More than 100 people took turns sitting in children’s chairs and on the floor as they waited in line for hours at a polling place in Snellville, Georgia, The Associated Press reported. Voting machines at the Gwinnett County precinct did not work, so poll workers offered provisional paper ballots while trying to get a replacement machine, according to The AP.
In Arizona, voters in one town outside Phoenix showed up to vote only to find their polling place had been foreclosed upon the day before. The landlord of the building, which appeared to be a strip mall, locked it overnight – with ballots inside – after workers already had set up the polling place, Maricopa County Recorder Adrian Fontes said.
Poll workers set up a temporary polling place in the parking lot. The building finally opened just after 9 a.m., but it took another 90 minutes for voting to begin. The site’s first voter, who identified himself only as Mike B., said he waited for more than four hours.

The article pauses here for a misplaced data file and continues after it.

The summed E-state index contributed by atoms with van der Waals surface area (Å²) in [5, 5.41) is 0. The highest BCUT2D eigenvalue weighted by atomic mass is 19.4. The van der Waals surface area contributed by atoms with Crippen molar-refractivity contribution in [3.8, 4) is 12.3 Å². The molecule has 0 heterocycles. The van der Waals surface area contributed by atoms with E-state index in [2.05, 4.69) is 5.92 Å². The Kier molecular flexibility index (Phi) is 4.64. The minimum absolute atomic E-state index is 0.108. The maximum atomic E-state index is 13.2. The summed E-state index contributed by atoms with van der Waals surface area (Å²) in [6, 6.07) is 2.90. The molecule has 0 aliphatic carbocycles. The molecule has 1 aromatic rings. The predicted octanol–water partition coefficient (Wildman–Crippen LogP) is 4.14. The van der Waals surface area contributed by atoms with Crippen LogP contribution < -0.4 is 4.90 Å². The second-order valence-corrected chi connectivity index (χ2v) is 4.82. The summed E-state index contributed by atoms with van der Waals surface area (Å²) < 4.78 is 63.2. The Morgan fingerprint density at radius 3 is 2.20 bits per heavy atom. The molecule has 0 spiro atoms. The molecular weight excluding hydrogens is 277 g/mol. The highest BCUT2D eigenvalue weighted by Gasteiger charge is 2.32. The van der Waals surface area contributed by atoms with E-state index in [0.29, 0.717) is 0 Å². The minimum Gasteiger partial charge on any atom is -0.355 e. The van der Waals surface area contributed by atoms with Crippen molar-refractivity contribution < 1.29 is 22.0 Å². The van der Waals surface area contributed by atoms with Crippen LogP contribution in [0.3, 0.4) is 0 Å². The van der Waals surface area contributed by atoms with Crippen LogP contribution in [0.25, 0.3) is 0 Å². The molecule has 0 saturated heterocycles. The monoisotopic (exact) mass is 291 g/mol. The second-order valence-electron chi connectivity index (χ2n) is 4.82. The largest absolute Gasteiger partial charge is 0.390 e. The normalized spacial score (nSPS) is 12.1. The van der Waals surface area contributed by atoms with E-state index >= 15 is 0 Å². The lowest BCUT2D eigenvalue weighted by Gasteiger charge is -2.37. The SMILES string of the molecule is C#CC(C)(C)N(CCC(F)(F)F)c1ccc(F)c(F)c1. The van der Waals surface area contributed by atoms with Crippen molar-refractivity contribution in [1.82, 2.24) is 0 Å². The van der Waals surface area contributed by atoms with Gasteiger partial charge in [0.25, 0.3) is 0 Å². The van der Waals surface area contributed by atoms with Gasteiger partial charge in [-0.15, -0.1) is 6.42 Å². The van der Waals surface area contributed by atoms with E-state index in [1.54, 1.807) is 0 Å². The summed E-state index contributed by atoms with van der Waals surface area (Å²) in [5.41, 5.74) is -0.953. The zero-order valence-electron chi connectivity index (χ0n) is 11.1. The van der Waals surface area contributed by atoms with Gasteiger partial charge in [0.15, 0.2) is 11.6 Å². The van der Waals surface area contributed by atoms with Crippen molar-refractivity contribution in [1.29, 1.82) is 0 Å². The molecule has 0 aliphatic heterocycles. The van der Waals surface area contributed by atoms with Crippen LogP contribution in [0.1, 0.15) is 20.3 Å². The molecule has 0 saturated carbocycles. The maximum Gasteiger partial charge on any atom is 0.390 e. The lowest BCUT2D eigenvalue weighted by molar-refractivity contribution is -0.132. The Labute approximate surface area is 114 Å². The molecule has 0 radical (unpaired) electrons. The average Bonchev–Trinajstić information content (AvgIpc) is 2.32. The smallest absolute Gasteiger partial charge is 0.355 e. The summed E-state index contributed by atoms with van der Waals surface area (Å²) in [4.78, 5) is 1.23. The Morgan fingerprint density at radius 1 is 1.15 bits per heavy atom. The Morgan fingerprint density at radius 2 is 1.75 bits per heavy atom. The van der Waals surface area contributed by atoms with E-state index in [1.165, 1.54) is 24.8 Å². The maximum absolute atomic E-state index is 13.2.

Foul weather threatened to impact turnout across much of the East, but politicos and pundits urged voters not to be dissuaded by the storms. The party that gets the most of its voters to the voting booth will be the one that wins the close races and control of Congress.
Polls have indicated that voters on both sides are a lot more fired up for this election than most midterms, when turnout is typically much lower than years when the president is on the ballot. A poll Sunday from ABC News and The Washington Post found that 80 percent of registered voters are “certain to vote” or have already voted, compared with 65 percent in 2014 and 71 percent in 2010.